Still not far enough along in the chronology of the war, so he turned thoughtfully and kept on looking. 1971… 1972. He stopped, his chest suddenly heavy.
This was his year. This was when his part of the story began.
He looked for men he’d known in all those names traveling across stone in silent reproach. They weren’t alphabetized, he realized. When he found Hawley West, the order made sense.
West was the first to die in their unit, the first of three in a skirmish at Binh Tuyen Ridge. Sniper fire from the valley on the far side had surprised them, and West had gone down right away. Mayner and Brody had died of their injuries later, their names right here alongside West’s.
John’s unit had passed bodies in the jungle the week before, but that had been different. Those were VietCong— the Enemy. It had strained John’s stomach, but he’d held on, hadn’t shamed himself in front of the other men. The other— losing people he’d marched alongside for weeks, people he’d shared watch with in that mosquito hell of a swamp— that had turned his legs to jelly, seeing how still and empty they looked afterwards.
He remembered it, that helpless feeling. Remembered the weight of Brody’s body as they carried him off toward the chopper for the last time.
His eyes wandered down, searching slowly. Robert Rhodes—Bobby was what they’d called him. He’d come from a small town near Lubbock, and at night he’d whimper in his sleep with dreams he wouldn’t admit to during the day. A grenade took off his left leg, and John had held him while Armejian tried to form a tourniquet. But it hadn’t been enough, and all of them had known it. Bobby had been so scared, so terribly scared. He’d died afraid, and there was nothing they could do.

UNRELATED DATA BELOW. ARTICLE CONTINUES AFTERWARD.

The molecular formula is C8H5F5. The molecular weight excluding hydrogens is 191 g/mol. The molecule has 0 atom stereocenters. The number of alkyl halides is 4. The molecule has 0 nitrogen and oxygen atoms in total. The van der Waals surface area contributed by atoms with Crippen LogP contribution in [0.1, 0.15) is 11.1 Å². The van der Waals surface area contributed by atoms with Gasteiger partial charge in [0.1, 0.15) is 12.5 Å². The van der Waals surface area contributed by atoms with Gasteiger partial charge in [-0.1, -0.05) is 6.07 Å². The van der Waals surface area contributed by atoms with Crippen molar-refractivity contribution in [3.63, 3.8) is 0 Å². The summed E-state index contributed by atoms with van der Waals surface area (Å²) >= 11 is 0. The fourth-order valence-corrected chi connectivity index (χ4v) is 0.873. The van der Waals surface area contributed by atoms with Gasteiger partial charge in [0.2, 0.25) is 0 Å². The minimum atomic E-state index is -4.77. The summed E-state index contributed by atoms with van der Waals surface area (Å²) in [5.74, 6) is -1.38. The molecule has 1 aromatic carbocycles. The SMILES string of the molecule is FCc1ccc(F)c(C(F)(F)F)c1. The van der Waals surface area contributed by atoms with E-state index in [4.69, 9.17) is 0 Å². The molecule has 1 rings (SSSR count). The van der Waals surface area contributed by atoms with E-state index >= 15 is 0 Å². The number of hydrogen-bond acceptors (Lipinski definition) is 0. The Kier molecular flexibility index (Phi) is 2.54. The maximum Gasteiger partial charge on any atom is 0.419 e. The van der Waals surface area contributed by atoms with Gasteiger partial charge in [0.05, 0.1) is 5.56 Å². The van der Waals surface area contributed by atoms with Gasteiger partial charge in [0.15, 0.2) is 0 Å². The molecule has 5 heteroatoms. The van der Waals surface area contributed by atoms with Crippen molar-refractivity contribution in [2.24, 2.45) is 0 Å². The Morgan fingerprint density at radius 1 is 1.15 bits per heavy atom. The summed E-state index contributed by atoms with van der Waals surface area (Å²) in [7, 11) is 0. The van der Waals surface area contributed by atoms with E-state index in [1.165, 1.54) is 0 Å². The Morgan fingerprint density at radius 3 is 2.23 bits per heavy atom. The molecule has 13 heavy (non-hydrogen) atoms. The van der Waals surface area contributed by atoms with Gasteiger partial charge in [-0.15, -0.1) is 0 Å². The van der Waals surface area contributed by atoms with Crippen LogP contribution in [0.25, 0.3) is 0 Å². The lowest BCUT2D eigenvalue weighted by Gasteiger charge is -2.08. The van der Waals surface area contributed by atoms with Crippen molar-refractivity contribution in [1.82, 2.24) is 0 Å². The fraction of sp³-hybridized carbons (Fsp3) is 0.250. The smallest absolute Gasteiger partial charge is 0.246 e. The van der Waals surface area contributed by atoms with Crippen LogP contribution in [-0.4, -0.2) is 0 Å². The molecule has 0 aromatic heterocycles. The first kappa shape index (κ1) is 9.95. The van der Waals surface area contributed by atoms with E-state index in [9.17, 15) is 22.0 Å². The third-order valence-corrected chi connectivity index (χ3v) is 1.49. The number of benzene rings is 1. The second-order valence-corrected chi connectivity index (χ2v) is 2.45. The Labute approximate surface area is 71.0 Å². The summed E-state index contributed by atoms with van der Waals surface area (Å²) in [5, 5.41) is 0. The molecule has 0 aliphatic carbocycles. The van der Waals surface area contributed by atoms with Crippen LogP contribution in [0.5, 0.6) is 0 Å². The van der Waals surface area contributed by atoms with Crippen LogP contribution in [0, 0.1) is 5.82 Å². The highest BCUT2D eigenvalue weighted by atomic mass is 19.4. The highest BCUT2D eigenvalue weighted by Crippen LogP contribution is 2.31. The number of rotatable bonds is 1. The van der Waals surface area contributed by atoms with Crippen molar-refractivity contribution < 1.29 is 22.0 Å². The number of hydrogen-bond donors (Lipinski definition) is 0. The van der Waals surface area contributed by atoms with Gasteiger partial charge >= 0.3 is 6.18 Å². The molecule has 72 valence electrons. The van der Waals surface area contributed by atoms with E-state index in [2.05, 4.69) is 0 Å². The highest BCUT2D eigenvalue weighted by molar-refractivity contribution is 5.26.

John touched the letters, wondering how Bobby would feel about being called Robert here. Was it more dignified, or was it like whoever’d collected the names hadn’t known him? John had known him—not his history, but he’d known who Bobby was.
He read on, past so many others. James Whitbrook had been in his squadron, a bookish kid whose family had no money. James had been real smart, could’ve gone to college maybe. But he hadn’t, and smart didn’t keep him from getting killed in an ambush in the Mekong Delta. John had held onto James’ copy of To Kill A Mockingbird until he could turn it over to be shipped back to James’ family. He’d written a note in it—"You would have made a fine Atticus, James." So much potential, lost before anyone knew what it would become.
Isaac Bomberg was further down the list, and Leroy Williams right below him. Williams had been a kid from the Chicago projects, a whole lot of attitude up front and a strange sort of quiet underneath. He’d been a track star in High School, but it didn’t help when the chips were down. Nobody can outrun a bullet. Williams had died only six weeks in country.
Izzy had made it to nine weeks before setting off a trip-wire bomb. He’d been a nervous type who told jokes to keep the nightmares away, but the men had liked him and he’d kept their spirits up. He hadn’t deserved to go like that—blown in half by the blast, panic on his face that would define him forever and erase the memories of his laughter. John could still smell the sulfur and scorched flesh, still feel the sickness in the pit of his stomach from when he’d witnessed the whole thing. Crouched down near the ground, he found himself tilting forward as the moment replayed itself. His forehead touched the wall, slowly soothed by the cool calm of the marble.